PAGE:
News / South Africa / Education

Citizen Reporter
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2 minute read
20 Oct 2021
3:58 pm

UFS gets grant to establish SA’s most advanced pharmacology research lab

Citizen Reporter

The lab will be a centre of excellence for government, the World Health Organization and the AU's Commission for Social Development.

The southern entrance of the University of the Free State in Bloemfontein. Picture: iStock

University of the Free State’s (UFS’s) pharmacology department plans to create South Africa’s most advanced pharmacology GLP-accredited research and development laboratory after receiving a R58 million grant.

Pharmacology director Professor Motlalepula Matsabisa has received a Department of Science and Innovation high-end infrastructure (HEI) grant to build the laboratory.

UFS’s senior director of research development Dr Glen Taylor, technology development expert consultant Dr Nico Walters and director of research development Werner Nel were part of the team that played a role in the department of pharmacology receiving the grant.

The lab will be a centre of excellence for government, the World Health Organzation (WHO) and the African Union’s (AU) Commission for Social Development.

Some of the funds are being used to build a herbal medicines manufacturing facility and a pilot a health facility for traditional medicines. 

“I am excited to bring this huge grant to the UFS and look forward to the institution working effortlessly to become one of the leaders in this initiative,” said Matsabisa.

The lab will focus on local, regional and international research needs, product development and commercialisation requirements.

“The facility will be a unique place to learn, put theory into practice and develop the research from the bench to the hospital bedside,” says Matsabisa. 

Laboratories will host students, researchers, and scientists

Research and development laboratories will host students, researchers, and scientists from the continent in order to strengthen bilateral African science and technology developments and collaborations while maintaining its international outlook.

“This will lead to proper drug discovery, drug development, and product development, serving a number of clients, including communities, traditional health practitioners, the pharmaceutical industry, as well as policymakers,” said Matsabisa.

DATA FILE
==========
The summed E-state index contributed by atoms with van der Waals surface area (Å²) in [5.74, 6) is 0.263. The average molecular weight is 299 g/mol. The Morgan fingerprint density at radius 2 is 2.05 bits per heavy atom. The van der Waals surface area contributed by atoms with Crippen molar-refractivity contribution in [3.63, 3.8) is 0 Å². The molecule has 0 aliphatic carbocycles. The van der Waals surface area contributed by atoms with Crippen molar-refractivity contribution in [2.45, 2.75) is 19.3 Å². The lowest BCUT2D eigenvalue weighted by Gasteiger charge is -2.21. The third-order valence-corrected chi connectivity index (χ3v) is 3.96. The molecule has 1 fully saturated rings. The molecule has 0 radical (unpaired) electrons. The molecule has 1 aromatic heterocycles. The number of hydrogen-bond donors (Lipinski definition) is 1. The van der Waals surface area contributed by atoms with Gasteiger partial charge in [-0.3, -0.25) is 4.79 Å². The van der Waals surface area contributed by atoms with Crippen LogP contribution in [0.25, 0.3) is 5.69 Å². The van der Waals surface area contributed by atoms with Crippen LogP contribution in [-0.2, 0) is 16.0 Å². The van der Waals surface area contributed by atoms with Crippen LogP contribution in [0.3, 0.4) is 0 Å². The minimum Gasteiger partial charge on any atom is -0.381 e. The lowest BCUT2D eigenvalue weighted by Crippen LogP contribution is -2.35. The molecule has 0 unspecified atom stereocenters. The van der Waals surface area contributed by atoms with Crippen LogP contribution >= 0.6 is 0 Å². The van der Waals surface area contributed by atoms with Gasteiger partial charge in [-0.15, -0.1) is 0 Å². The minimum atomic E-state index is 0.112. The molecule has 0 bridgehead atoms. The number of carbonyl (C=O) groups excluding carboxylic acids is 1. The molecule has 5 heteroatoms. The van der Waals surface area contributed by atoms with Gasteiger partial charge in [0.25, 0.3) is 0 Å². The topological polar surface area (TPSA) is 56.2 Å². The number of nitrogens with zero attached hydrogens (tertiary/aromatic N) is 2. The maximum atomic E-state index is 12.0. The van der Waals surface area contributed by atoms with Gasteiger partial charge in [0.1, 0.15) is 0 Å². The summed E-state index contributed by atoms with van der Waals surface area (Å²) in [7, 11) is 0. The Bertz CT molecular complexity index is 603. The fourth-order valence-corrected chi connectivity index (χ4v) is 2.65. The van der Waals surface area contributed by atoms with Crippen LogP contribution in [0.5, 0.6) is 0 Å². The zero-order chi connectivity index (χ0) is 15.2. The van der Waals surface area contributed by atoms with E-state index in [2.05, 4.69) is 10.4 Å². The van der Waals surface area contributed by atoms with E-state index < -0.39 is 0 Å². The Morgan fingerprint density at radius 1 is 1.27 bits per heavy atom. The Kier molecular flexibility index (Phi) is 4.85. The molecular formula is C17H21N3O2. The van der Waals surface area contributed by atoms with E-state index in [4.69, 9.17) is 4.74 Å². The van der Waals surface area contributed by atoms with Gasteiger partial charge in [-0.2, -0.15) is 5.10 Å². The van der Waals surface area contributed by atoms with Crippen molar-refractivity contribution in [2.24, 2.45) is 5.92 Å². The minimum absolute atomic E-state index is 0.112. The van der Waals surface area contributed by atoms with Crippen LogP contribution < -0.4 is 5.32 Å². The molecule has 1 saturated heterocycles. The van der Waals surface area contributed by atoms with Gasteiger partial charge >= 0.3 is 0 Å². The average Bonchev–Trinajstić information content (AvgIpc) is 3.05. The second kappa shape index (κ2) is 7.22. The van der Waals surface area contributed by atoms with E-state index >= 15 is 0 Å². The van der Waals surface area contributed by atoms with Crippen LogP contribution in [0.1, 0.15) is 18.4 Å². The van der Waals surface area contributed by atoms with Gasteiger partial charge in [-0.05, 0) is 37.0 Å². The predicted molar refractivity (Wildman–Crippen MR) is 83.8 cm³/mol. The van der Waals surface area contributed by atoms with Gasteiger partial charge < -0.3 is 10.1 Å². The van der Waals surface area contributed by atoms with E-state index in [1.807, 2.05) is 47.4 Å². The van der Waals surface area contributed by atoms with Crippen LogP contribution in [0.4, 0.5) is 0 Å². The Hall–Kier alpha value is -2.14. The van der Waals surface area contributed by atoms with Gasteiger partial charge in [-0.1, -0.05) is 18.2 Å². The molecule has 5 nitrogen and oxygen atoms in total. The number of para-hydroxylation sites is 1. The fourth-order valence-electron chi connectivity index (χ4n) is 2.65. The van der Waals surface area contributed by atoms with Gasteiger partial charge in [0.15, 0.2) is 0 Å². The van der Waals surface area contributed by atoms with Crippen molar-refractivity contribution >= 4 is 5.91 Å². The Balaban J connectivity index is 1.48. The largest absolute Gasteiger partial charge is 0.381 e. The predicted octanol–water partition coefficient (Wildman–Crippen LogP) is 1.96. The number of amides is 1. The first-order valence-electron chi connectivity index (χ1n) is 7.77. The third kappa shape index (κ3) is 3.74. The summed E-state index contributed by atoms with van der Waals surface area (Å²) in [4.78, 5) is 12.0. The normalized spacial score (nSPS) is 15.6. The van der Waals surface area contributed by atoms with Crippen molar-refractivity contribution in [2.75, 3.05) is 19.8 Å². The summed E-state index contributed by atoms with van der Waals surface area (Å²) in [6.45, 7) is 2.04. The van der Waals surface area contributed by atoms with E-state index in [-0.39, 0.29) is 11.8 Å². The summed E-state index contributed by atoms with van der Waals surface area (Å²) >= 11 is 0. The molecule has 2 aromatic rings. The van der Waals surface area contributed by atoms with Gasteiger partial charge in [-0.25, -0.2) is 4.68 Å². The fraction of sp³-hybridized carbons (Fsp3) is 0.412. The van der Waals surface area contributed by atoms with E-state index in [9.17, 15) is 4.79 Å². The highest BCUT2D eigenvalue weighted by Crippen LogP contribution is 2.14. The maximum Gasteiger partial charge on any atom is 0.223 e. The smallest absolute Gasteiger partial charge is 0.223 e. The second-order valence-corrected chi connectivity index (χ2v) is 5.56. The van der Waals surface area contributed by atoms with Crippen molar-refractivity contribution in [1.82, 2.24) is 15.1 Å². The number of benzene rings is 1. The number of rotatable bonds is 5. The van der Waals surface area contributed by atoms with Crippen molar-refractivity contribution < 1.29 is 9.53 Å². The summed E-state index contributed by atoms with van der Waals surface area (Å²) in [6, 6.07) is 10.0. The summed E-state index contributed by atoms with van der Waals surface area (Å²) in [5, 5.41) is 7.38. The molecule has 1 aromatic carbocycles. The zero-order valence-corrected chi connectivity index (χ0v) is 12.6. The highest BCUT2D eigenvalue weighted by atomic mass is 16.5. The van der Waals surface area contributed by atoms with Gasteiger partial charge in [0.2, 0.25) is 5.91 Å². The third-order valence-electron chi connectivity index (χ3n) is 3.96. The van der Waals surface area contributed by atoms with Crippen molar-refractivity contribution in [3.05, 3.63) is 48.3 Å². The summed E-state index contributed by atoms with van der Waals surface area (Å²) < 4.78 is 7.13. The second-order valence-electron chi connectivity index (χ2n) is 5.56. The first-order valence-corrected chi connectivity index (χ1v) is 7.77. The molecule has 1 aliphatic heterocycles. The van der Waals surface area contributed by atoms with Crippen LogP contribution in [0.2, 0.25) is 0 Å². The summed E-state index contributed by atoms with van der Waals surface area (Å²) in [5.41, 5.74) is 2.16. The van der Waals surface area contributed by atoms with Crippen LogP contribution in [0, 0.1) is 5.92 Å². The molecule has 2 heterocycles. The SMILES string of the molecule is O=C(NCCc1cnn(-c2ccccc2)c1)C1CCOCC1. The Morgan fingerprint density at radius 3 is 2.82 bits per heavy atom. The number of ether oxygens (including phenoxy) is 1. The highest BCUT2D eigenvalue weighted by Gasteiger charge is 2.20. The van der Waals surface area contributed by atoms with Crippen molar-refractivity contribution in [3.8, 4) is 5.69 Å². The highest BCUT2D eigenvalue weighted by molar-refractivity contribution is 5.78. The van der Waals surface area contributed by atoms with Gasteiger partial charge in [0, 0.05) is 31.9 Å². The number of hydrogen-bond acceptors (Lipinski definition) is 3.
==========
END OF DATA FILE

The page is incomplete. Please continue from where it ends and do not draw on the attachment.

“With this injection of funding and support from all our clients, the government, WHO and AU, and support from traditional health practitioners, we will develop the facilities to compete in international herbal-medicine markets,” he added.

Under Matsabisa’s leadership, the department was recently also awarded an annual Technology and Innovation Agency Platform (TIA) grant of R17 million for the next five years.

This research and teaching programme, known as African Medicines Innovations and Technologies Development (AMITD), will help to recruit and employ the best skills throughout the research, development, and herbal-medicine manufacturing value chains. 

AMITD will act as a national training and capacity development facility in drug research and development, and the formulation and production of quality, safe, effective, and well-researched medicines. 

“We hope to not only train students, but also technicians, researchers, and traditional health practitioners,” said Matsabisa.

Matsabisa is also leading Africa’s fight against the Covid-19 pandemic after being appointed chairperson of the WHO’s regional expert advisory committee on traditional medicines for the coronavirus last year.

Compiled by Narissa Subramoney

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